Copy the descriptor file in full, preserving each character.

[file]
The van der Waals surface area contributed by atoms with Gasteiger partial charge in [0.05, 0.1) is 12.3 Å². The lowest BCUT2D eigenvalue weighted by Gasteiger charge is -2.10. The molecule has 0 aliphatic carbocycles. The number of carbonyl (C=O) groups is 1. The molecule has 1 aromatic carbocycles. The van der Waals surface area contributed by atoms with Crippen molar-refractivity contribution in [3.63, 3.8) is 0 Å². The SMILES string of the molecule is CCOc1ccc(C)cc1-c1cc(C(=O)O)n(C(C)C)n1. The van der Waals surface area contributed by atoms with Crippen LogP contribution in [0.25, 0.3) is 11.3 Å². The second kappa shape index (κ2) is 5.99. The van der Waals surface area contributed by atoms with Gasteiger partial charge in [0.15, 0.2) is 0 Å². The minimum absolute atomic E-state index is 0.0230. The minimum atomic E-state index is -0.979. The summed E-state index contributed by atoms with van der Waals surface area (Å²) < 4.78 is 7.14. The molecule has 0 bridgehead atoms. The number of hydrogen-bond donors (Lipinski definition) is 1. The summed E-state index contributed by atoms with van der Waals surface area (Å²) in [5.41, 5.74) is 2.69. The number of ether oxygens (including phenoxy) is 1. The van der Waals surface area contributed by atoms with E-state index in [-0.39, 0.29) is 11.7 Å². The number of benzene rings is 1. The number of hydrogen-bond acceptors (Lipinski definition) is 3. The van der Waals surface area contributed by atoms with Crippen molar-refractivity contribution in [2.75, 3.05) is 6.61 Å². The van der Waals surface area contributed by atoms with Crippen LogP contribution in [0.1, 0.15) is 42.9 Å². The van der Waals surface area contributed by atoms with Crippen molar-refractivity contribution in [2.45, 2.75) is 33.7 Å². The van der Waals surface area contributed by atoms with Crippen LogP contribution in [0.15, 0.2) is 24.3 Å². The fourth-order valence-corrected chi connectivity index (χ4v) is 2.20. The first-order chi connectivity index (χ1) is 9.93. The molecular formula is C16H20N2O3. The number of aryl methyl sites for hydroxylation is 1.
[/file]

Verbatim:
The van der Waals surface area contributed by atoms with Gasteiger partial charge in [0.05, 0.1) is 12.3 Å². The lowest BCUT2D eigenvalue weighted by Gasteiger charge is -2.10. The molecule has 0 aliphatic carbocycles. The number of carbonyl (C=O) groups is 1. The molecule has 1 aromatic carbocycles. The van der Waals surface area contributed by atoms with Crippen molar-refractivity contribution in [3.63, 3.8) is 0 Å². The SMILES string of the molecule is CCOc1ccc(C)cc1-c1cc(C(=O)O)n(C(C)C)n1. The van der Waals surface area contributed by atoms with Crippen LogP contribution in [0.25, 0.3) is 11.3 Å². The second kappa shape index (κ2) is 5.99. The van der Waals surface area contributed by atoms with Gasteiger partial charge in [0.15, 0.2) is 0 Å². The minimum absolute atomic E-state index is 0.0230. The minimum atomic E-state index is -0.979. The summed E-state index contributed by atoms with van der Waals surface area (Å²) < 4.78 is 7.14. The molecule has 0 bridgehead atoms. The number of hydrogen-bond donors (Lipinski definition) is 1. The summed E-state index contributed by atoms with van der Waals surface area (Å²) in [5.41, 5.74) is 2.69. The number of ether oxygens (including phenoxy) is 1. The van der Waals surface area contributed by atoms with E-state index in [-0.39, 0.29) is 11.7 Å². The number of benzene rings is 1. The number of hydrogen-bond acceptors (Lipinski definition) is 3. The van der Waals surface area contributed by atoms with Crippen molar-refractivity contribution in [2.75, 3.05) is 6.61 Å². The van der Waals surface area contributed by atoms with Crippen LogP contribution in [0.1, 0.15) is 42.9 Å². The van der Waals surface area contributed by atoms with Crippen molar-refractivity contribution in [2.45, 2.75) is 33.7 Å². The van der Waals surface area contributed by atoms with Crippen LogP contribution in [0.15, 0.2) is 24.3 Å². The fourth-order valence-corrected chi connectivity index (χ4v) is 2.20. The first-order chi connectivity index (χ1) is 9.93. The molecular formula is C16H20N2O3. The number of aryl methyl sites for hydroxylation is 1.